MINNEAPOLIS — Former Minnesota Gov. Jesse Ventura’s lawsuit claiming that he was defamed in the book “American Sniper” got off to a fast start Tuesday. Ten jurors were selected in the morning and lawyers for both sides presented their opening statements early in the afternoon.
Ventura’s suit claims that the late Chris Kyle defamed him in his memoir of his experiences as a Navy SEAL by making up a story about a barroom fight. Kyle did not identify Ventura in the book but later named him in radio and television interviews.
In his opening statement, attorney David B. Olsen, representing Ventura, said that the fight in the Coronado, Calif., bar never occurred. He said he will produce witnesses who will dispute both the fight and the derogatory remarks Kyle attributed to Ventura. Olsen also said that when Ventura showed up at a graduation the following day he had no bruises and there was no discussion of any fight among the Navy SEALs who had been at the bar.
John Borger, attorney for Taya Kyle, who is Kyle’s widow and oversees his estate, said he would produce numerous witnesses who saw various parts of the incident described in the book.
Jurors were shown a brief excerpt of a video deposition Chris Kyle gave before he died, and Borger said that Kyle testified in the deposition that he is “absolutely sure” of what he wrote about concerning Ventura’s behavior that night.
Six men and four women were chosen from a pool of 26 interviewed Tuesday morning by U.S. District Judge Richard Kyle. They include a mortgage specialist, a psychology student at Minnesota State University, Mankato, and a corn and soybean farmer.
Ventura, dressed in a dark gray suit and striped tie, occasionally consulted with attorneys and rocked back and forth in his chair as the judge interviewed potential jurors. His ponytail was trimmed to 3 inches. He said he would have no comment until the trial was over.
Kyle said the trial could last three weeks.
One potential juror was excused after she said she was a neighbor of the Venturas and it would be difficult for her to be impartial. She exchanged smiles with Ventura as she left.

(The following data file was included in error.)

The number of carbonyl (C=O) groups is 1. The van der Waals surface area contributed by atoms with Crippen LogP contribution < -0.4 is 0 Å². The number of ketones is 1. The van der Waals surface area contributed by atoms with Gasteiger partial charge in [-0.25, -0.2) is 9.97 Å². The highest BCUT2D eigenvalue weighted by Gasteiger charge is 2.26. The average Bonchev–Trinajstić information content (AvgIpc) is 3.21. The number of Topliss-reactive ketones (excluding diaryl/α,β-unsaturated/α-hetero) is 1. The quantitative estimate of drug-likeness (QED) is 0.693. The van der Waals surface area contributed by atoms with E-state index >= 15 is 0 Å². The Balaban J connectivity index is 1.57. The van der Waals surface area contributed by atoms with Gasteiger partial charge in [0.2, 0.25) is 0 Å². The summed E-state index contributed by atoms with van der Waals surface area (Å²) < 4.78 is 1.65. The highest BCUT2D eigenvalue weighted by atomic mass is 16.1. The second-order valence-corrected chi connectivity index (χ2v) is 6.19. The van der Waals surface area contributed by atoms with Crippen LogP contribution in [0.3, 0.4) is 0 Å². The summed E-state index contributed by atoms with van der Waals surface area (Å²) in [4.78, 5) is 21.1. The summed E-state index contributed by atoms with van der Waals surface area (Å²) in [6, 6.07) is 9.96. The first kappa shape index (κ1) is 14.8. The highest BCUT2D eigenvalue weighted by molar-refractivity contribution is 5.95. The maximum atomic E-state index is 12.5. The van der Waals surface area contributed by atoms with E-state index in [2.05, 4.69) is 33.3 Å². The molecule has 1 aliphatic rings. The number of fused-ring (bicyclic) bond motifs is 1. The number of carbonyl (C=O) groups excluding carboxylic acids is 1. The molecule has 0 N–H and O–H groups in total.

The suit centers on a section of the book titled “Punching out Scruff Face,” which describes a confrontation between Kyle and a man he said he knocked down after he criticized Bush and the war in Iraq and said the SEALs “deserve to lose a few.”
In television and radio interviews promoting the book in 2012, Kyle said Ventura was Scruff Face. Ventura sued in January 2012.
About a year later, Kyle was killed at a shooting range in Texas by a 25-year-old former Marine allegedly suffering from post-traumatic stress disorder whom Kyle was trying to mentor.
Ventura is scheduled to testify, along with his wife, Terry, and adult son, Tyrell, according to documents filed by his attorneys.
Several former SEALs who were at the bar that night are expected to testify they saw no confrontation, nor did they hear Ventura make the derogatory remarks about SEALs and the U.S. military alleged in Kyle’s book.
Two local First Amendment lawyers, John Borger and Leita Walker, are representing Taya Kyle and are expected to call witnesses who will support her husband’s version of events.
It’s an unusual and important case, according to observers.
“This is one of the most important First Amendment cases in recent Minnesota history,” says Mark Anfinson, an attorney who teaches communications law at the University of St. Thomas and specializes in media issues.
The standards for proving defamation are high, Anfinson said. “He’s got to prove not only that the publication was false and harmed his reputation, but he has also got to prove that it was published with actual malice.”
In a brief telephone interview last week, Ventura said the incident Kyle described in the book was “completely fabricated; that’s why we are in court.”